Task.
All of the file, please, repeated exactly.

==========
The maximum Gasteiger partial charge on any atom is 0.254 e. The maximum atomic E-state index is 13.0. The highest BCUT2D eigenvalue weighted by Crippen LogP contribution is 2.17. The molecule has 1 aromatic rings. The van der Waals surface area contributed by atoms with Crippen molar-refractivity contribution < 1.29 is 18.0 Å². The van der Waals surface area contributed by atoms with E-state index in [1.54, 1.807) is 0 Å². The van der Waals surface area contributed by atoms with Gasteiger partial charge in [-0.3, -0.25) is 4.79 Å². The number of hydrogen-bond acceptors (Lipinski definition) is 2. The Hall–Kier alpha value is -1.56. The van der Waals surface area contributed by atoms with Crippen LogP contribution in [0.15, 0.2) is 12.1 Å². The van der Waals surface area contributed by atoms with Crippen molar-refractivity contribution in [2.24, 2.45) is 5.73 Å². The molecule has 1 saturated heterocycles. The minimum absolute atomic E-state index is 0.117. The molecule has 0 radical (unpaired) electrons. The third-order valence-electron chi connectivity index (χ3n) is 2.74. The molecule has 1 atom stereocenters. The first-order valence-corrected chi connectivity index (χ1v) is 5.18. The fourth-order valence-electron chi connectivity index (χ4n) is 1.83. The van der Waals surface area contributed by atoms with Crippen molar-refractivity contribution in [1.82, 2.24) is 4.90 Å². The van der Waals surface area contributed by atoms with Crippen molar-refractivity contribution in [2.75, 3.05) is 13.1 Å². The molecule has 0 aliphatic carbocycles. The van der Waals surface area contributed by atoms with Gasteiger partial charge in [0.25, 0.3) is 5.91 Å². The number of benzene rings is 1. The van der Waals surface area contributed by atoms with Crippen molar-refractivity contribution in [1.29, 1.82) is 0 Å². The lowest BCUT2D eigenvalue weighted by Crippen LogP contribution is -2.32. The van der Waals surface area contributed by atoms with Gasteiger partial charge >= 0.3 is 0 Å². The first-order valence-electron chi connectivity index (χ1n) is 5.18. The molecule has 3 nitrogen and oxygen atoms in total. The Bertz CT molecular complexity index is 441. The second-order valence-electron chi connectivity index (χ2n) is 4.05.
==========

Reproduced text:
The maximum Gasteiger partial charge on any atom is 0.254 e. The maximum atomic E-state index is 13.0. The highest BCUT2D eigenvalue weighted by Crippen LogP contribution is 2.17. The molecule has 1 aromatic rings. The van der Waals surface area contributed by atoms with Crippen molar-refractivity contribution < 1.29 is 18.0 Å². The van der Waals surface area contributed by atoms with E-state index in [1.54, 1.807) is 0 Å². The van der Waals surface area contributed by atoms with Gasteiger partial charge in [-0.3, -0.25) is 4.79 Å². The number of hydrogen-bond acceptors (Lipinski definition) is 2. The Hall–Kier alpha value is -1.56. The van der Waals surface area contributed by atoms with Crippen LogP contribution in [0.15, 0.2) is 12.1 Å². The van der Waals surface area contributed by atoms with Crippen molar-refractivity contribution in [2.24, 2.45) is 5.73 Å². The molecule has 1 saturated heterocycles. The minimum absolute atomic E-state index is 0.117. The molecule has 0 radical (unpaired) electrons. The third-order valence-electron chi connectivity index (χ3n) is 2.74. The molecule has 1 atom stereocenters. The first-order valence-corrected chi connectivity index (χ1v) is 5.18. The fourth-order valence-electron chi connectivity index (χ4n) is 1.83. The van der Waals surface area contributed by atoms with Crippen molar-refractivity contribution in [1.82, 2.24) is 4.90 Å². The van der Waals surface area contributed by atoms with Crippen molar-refractivity contribution in [2.75, 3.05) is 13.1 Å². The molecule has 0 aliphatic carbocycles. The van der Waals surface area contributed by atoms with Gasteiger partial charge in [0.25, 0.3) is 5.91 Å². The number of benzene rings is 1. The van der Waals surface area contributed by atoms with Crippen molar-refractivity contribution in [1.29, 1.82) is 0 Å². The lowest BCUT2D eigenvalue weighted by Crippen LogP contribution is -2.32. The van der Waals surface area contributed by atoms with Gasteiger partial charge >= 0.3 is 0 Å². The first-order valence-electron chi connectivity index (χ1n) is 5.18. The molecule has 3 nitrogen and oxygen atoms in total. The Bertz CT molecular complexity index is 441. The second-order valence-electron chi connectivity index (χ2n) is 4.05.